USDA could improve the efficiency and effectiveness of its farm programs.
The U.S. Department of Agriculture (USDA) administers a number of programs to support farm income, assist farmers after disasters, and conserve natural resources. USDA has also provided ad-hoc assistance to farmers who faced trade disruptions or who have lost sales due to the COVID-19 pandemic. In 2020, USDA spent about $46 billion in payments to farmers ($30 billion of which came from COVID-19 relief programs).
However, USDA could improve how it administers some of these programs.
- USDA created the Farmers to Families Food Box Program to help with the COVID-19 pandemic. Between May 2020 and May 2021, USDA purchased fresh fruits and vegetables and meat and dairy products for distribution to food banks, community and faith-based organizations, and other nonprofits. It did this to achieve 3 goals: provide food to the needy, maintain food distribution jobs, and create alternative outlets for food producers who lost customers (like restaurants). The program achieved its first goal—USDA's data shows that more than 176 million boxes were delivered to the needy. However, one lesson USDA learned during the program was that it should have been collecting data to assess the other 2 program goals. USDA could apply this lesson learned to better assess similar food programs.
- For certain farm programs that help support farmers’ income, payment recipients are required by law to be actively engaged in farming. However, USDA has had difficulty in the past verifying whether recipients were actively farming. USDA has improved its reviews since then, but some issues remain. For example, USDA waived 251 reviews that it said had been done recently and didn't need re-review yet. But there wasn’t a record of a recent review for 76 of them.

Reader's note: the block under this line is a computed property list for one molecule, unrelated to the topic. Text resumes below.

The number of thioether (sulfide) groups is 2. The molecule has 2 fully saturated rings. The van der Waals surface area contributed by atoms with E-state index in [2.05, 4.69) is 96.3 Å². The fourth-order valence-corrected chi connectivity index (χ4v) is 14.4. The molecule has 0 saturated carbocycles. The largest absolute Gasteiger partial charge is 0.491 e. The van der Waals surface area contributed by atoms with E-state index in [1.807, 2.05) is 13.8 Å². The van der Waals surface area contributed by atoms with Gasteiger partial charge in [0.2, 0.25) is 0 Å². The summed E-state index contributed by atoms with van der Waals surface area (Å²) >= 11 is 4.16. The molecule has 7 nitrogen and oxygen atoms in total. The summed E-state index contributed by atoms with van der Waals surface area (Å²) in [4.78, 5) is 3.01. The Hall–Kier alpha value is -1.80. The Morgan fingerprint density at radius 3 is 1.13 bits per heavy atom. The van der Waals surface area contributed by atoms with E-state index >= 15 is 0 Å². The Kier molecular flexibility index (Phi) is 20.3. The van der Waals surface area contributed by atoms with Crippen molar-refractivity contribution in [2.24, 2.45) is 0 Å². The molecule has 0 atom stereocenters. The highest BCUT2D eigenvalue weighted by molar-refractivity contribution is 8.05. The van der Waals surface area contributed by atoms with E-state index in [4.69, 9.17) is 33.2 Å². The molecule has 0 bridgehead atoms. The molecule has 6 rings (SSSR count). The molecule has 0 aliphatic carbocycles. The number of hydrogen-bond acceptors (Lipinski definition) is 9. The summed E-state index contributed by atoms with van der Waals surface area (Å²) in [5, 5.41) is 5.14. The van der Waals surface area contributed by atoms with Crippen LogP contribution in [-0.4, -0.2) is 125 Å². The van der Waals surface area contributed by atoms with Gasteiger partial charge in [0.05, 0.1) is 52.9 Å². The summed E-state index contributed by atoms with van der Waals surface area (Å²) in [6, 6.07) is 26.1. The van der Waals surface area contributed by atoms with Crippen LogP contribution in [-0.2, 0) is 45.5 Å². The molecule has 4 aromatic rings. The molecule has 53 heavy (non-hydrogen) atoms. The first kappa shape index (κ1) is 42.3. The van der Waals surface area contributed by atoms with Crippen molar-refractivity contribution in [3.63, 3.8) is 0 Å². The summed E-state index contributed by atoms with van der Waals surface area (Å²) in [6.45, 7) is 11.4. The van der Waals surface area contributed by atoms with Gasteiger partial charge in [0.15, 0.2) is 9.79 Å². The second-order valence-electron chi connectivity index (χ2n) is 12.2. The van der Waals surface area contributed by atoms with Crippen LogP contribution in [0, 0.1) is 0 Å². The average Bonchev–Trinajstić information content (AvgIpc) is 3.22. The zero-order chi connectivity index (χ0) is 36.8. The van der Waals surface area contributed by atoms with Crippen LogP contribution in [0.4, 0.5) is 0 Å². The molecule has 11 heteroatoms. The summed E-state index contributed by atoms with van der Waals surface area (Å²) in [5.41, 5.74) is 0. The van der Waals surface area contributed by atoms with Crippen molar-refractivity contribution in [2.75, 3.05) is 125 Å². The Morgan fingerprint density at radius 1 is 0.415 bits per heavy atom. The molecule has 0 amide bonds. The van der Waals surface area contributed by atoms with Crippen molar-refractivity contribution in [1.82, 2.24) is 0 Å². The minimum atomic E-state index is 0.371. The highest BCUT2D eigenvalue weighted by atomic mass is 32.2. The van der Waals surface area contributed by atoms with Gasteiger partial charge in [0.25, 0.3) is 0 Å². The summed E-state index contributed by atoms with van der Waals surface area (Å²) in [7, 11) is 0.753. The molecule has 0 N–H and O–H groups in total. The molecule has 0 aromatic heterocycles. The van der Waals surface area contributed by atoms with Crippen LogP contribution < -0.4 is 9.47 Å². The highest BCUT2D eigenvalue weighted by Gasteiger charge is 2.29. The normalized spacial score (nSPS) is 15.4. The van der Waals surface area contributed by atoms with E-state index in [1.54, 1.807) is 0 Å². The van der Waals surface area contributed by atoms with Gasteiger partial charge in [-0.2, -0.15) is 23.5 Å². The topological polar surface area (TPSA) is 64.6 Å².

- To implement the federal crop insurance program, USDA partners with private insurance companies that sell and service policies to farmers in order to subsidize these policies. In 2010, USDA negotiated a set rate of return with these companies—that is, how much companies can profit from these insurance policies. However, this expected rate of return was too high compared with market conditions. Reducing this expected rate of return could save the federal crop insurance program hundreds of millions of dollars a year.
- Agricultural production can have harmful effects on natural resources, such as when animal waste runs off into waterways. Conservation practices (such as installing structures to store animal waste) can help mitigate these effects. USDA's Environmental Quality Incentives Program provides financial and technical help to landowners who voluntarily implement conservation practices. This program provided about $1.4 billion in payments in FY 2019. However, it could develop and use better information to more effectively target program funds.
- Draining wetlands can harm water quality and wildlife habitat. To receive certain farm program benefits, farmers must not drain wetlands on their property. USDA determines where wetlands exist on farmers’ land and checks farmers’ compliance for a random sample of land subject to this requirement. However, USDA could more efficiently ensure compliance by using a risk-based approach for its annual compliance check—i.e., checking land most likely to have violations rather than a random sample of land.
Wetland "Potholes" and Farm Land in North Dakota